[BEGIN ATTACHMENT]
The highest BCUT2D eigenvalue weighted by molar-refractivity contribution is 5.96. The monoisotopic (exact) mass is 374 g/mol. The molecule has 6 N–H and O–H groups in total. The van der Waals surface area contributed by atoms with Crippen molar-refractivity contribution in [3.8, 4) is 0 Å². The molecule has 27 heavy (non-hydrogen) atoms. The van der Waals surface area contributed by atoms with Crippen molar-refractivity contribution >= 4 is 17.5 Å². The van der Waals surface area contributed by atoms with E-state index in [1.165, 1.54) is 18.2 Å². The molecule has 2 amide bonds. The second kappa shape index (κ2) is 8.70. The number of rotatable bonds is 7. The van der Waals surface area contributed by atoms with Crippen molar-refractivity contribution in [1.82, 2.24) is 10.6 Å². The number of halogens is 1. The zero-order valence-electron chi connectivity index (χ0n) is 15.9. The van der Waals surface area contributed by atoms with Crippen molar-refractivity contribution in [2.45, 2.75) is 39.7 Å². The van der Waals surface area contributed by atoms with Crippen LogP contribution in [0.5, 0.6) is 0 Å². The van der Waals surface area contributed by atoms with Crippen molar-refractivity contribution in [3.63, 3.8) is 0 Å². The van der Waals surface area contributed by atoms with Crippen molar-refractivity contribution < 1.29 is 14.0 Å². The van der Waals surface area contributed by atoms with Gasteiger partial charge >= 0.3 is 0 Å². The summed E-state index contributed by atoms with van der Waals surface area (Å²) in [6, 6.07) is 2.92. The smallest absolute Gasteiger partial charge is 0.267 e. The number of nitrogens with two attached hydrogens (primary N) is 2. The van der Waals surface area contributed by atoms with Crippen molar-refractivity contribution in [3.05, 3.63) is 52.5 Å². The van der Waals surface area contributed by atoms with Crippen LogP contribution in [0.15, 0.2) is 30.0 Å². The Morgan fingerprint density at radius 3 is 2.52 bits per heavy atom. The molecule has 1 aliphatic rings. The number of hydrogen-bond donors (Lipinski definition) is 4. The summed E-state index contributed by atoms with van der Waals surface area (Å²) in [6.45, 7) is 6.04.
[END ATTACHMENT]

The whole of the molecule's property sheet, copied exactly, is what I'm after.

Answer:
The highest BCUT2D eigenvalue weighted by molar-refractivity contribution is 5.96. The monoisotopic (exact) mass is 374 g/mol. The molecule has 6 N–H and O–H groups in total. The van der Waals surface area contributed by atoms with Crippen molar-refractivity contribution in [3.8, 4) is 0 Å². The molecule has 27 heavy (non-hydrogen) atoms. The van der Waals surface area contributed by atoms with Crippen molar-refractivity contribution >= 4 is 17.5 Å². The van der Waals surface area contributed by atoms with E-state index in [1.165, 1.54) is 18.2 Å². The molecule has 2 amide bonds. The second kappa shape index (κ2) is 8.70. The number of rotatable bonds is 7. The van der Waals surface area contributed by atoms with Crippen molar-refractivity contribution in [1.82, 2.24) is 10.6 Å². The number of halogens is 1. The zero-order valence-electron chi connectivity index (χ0n) is 15.9. The van der Waals surface area contributed by atoms with Crippen molar-refractivity contribution in [2.45, 2.75) is 39.7 Å². The van der Waals surface area contributed by atoms with Crippen LogP contribution in [0.5, 0.6) is 0 Å². The van der Waals surface area contributed by atoms with Crippen molar-refractivity contribution in [3.63, 3.8) is 0 Å². The van der Waals surface area contributed by atoms with Crippen molar-refractivity contribution < 1.29 is 14.0 Å². The van der Waals surface area contributed by atoms with Gasteiger partial charge >= 0.3 is 0 Å². The summed E-state index contributed by atoms with van der Waals surface area (Å²) in [6, 6.07) is 2.92. The smallest absolute Gasteiger partial charge is 0.267 e. The number of nitrogens with two attached hydrogens (primary N) is 2. The van der Waals surface area contributed by atoms with Crippen molar-refractivity contribution in [3.05, 3.63) is 52.5 Å². The van der Waals surface area contributed by atoms with Crippen LogP contribution in [0.15, 0.2) is 30.0 Å². The Morgan fingerprint density at radius 3 is 2.52 bits per heavy atom. The molecule has 1 aliphatic rings. The number of hydrogen-bond donors (Lipinski definition) is 4. The summed E-state index contributed by atoms with van der Waals surface area (Å²) in [6.45, 7) is 6.04.